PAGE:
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  • Writer's pictureChristian Novarro

Contractual Injury Clauses Impacting the NFL this Season and Beyond

Updated: Jan 17

The Indianapolis Colts had a 3-3-1 record (three wins, three losses, and one tie) when the team made the odd announcement that quarterback Sam Ehlinger would start in place of Matt Ryan for the rest of the year.[2] Matt Ryan is a former National Football League (NFL) MVP in his first season with the Colts, on the back end of a large contract he signed when he was still the quarterback of the Atlanta Falcons. While Matt Ryan is no longer the MVP-caliber player he once was, being benched for the remainder of the season so early on is unprecedented. However, when looking at Ryan’s contract, it was clear that the benching had more to do with saving money than the veteran quarterback’s on-field production.[3]

In the case of Ryan, it has become clear that he most likely will not be on the Colts roster next season. If the Colts cut Matt Ryan after this year, he will still be owed his 2023 base salary of $12 million. However, Ryan’s contract also has an injury clause that would require the Colts to owe him an additional $17.205 million ($10 million 2023 roster bonus + an additional $7.205 million 2023 salary that becomes fully guaranteed if an injury prevents him from passing a physical).[4] Matt Ryan was dealing with a grade two shoulder sprain at the time of his benching.[5] Although it was not considered to be very serious, the injury could have scared the Colts into benching Ryan for good in the hopes of preventing further injuries that might trigger his massive injury clause.

Much like Matt Ryan, Las Vegas Raiders’ quarterback Derek Carr also has an injury clause which will cost his team a ton of money if he cannot pass a physical.[6]Carr agreed to a three-year, $121.5 million extension with the Raiders before the 2022 season.[7]However, none of Carr’s salary beyond this year is guaranteed.[8]So, Carr will be owed no additional money if the Raiders cut him after this season … unless he is injured. If Derek Carr were to get hurt and could not pass a physical, the Raiders will owe him an additional $40.4 million ($32.9 million 2023 base salary + $7.5 million from his 2024 base salary).[9]

Other high-profile quarterbacks with expensive, long-term contracts have injury clauses similar to Matt Ryan and Derek Carr. Arizona Cardinals young phenom, Kyler Murray, recently signed a five-year $230 million dollar contract with $103.3 million guaranteed and multiple injury clauses.[10] If Murray cannot pass a physical by the 5th day of the 2024 season, his 2025 season base salary and roster bonus (equaling $29.9 million) become fully guaranteed.[11]Similarly, if Murray cannot pass a physical by the 5th day of the 2025 season, his 2026 season base salary and roster bonus (equaling $39.835 million) become fully guaranteed.[12] In Week 14, Kyler Murray suffered a torn ACL in a loss to the New England Patriots.[13]Because of this injury, he will most likely miss a significant portion of the 2023 season as well.[14]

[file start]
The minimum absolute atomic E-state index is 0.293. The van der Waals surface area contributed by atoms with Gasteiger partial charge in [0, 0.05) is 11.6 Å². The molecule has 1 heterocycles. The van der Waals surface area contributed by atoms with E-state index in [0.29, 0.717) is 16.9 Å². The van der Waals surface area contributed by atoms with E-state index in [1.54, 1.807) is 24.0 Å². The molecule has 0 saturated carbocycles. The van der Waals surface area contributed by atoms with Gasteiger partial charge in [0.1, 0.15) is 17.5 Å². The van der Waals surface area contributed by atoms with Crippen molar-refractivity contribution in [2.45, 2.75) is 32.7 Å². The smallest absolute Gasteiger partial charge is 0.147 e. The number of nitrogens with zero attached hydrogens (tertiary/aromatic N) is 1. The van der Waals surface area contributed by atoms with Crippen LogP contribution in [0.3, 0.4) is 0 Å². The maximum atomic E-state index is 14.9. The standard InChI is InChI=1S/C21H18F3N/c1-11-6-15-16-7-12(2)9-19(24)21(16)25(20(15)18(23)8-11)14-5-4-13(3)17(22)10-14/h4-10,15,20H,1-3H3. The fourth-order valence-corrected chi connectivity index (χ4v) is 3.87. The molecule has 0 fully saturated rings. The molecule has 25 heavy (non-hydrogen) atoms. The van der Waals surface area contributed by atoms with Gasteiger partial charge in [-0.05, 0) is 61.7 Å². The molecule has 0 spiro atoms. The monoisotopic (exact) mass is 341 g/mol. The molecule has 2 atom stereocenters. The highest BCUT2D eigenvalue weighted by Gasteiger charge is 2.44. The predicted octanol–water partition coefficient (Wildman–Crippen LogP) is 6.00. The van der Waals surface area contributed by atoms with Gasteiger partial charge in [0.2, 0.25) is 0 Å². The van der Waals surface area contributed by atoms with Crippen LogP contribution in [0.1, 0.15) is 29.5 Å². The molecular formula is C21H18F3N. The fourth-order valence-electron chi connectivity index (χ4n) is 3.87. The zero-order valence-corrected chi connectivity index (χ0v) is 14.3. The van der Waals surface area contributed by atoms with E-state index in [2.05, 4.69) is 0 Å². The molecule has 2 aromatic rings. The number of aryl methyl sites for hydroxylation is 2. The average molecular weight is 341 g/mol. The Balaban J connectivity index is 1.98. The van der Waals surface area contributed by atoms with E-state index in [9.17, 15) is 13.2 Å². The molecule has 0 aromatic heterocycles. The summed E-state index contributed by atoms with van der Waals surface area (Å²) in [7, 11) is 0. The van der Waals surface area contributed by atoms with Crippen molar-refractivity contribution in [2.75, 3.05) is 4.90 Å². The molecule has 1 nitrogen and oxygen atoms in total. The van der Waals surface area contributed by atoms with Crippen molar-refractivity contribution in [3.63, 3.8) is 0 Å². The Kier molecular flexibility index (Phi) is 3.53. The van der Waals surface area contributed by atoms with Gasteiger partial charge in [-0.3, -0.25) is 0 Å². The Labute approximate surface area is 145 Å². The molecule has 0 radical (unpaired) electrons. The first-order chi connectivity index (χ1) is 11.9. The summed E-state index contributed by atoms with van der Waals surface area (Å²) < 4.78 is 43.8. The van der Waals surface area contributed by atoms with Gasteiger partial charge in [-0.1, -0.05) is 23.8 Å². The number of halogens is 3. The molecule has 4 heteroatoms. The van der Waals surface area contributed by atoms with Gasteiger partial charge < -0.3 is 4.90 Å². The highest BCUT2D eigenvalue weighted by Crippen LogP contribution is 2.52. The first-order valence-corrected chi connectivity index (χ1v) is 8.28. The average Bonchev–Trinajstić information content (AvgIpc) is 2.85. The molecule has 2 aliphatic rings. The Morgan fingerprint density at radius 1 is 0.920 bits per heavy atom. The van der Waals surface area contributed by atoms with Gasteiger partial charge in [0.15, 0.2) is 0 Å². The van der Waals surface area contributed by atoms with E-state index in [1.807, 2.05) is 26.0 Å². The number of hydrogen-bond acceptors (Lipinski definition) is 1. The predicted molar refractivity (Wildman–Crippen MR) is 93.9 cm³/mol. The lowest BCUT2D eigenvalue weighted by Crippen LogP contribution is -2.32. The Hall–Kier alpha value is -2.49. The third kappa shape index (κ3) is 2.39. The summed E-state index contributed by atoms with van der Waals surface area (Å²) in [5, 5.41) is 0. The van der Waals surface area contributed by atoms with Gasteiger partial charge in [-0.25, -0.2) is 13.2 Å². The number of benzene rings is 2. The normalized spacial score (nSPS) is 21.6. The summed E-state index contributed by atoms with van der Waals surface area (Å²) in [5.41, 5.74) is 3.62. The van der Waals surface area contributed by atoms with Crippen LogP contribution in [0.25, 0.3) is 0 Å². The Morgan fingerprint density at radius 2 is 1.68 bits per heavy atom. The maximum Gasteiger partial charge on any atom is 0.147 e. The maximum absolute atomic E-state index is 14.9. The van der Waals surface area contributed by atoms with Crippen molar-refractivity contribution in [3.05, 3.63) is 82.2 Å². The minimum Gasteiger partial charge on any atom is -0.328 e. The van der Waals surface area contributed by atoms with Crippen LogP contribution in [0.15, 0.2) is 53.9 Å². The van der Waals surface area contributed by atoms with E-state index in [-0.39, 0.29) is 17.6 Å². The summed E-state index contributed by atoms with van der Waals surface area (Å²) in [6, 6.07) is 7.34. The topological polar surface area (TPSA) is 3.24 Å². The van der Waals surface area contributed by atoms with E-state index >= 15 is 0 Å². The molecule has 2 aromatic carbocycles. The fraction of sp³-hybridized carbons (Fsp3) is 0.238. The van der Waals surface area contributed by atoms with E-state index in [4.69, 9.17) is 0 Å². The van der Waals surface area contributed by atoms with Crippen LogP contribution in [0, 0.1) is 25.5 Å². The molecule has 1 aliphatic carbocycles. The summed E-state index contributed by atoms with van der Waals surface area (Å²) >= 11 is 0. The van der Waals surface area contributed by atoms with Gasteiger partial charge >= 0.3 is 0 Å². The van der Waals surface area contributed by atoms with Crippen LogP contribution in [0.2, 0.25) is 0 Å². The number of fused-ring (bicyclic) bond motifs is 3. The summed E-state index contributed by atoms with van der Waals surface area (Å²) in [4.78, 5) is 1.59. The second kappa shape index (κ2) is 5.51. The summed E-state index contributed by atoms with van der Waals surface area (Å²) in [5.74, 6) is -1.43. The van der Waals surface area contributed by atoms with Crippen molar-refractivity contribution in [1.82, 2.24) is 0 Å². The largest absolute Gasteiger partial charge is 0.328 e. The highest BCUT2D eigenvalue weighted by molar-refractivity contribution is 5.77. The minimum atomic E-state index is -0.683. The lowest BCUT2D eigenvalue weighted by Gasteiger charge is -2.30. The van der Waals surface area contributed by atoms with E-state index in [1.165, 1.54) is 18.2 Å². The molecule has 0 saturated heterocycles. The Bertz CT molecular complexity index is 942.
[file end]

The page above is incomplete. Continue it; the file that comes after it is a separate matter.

The Green Bay Packers’ four-time MVP quarterback, Aaron Rodgers, has a $47 million injury clause that becomes fully guaranteed if he cannot pass a physical after the end of the 2023 season.[15]If this injury clause was for this year instead, Aaron Rodgers might have joined Derek Carr and Matt Ryan on the bench. The Packers and Aaron Rodgers struggled to start this season and entered Week 13 with a 4-8 record and a 1% chance of making the playoffs.[16]

Aaron Rodgers is 39 years old with a former first-round draft pick, Jordan Love, as his backup on the team. Furthermore, he has been dealing with an avulsion fracture in his right thumb all year.[17]With the playoffs almost certainly out of reach, it would have made sense for the Packers to bench Rodgers after Week 12 and give Jordan Love a shot to prove himself the rest of the way. But with no financial worry of an injury forcing the Packers to pay a hurt Aaron Rodgers $47 million, the team won four of their last five games, missing the playoffs by one game.

It is understandable why quarterbacks like Matt Ryan, Derek Carr, and others would want injury clauses. The NFL is one of the few sports in which contracts are not fully guaranteed. If Derek Carr was in the MLB and he had the same contract (three-year, $121.5 million), he would receive all $121.5 million whether he was cut or not. But in the NFL, a player is not guaranteed to receive all the money on his contract in most cases. Therefore, injury clauses can give players insurance if they are cut by their teams and then cannot join another team due to injury. The clauses ensure that a player will not be cut and lose out on potentially millions of dollars solely because they were hurt on the job.

Rarely does a player’s contract structure play a role in their playing time in the NFL, but as demonstrated by Derek Carr and Matt Ryan’s situations, it can and does happen. It will be interesting to see if these injury clauses continue to be present in long-term quarterback deals negotiated in the future.

References: [2] Mike Florio, Matt Ryan’s contract is the main reason he won’t play for the colts again this year, (25 October 2022) [3] Id. [4] [5] Florio, supra [6] Paul Kasabian, Raiders Rumors: Derek Carr Benched ‘in Part’ to Avoid Injury For Potential Trade, (28 December 2022) [7] Id. [8] [9] Id. [10] [11] Id. [12] Id. [13] Myles Simmons, Kyler Murray: ACL surgery was successful, (4 January 2023) [14] Id. [15] [16] Douglas Clawson, Seven stunning facts on Packers’ improbable playoff push as Aaron Rodgers and Co. try to overcome 4-8 start, (29 December 2022) [17] Ian Rapoport, Packers QB Aaron Rodgers dealing with avulsion fracture in right thumb, (27 November 2022)

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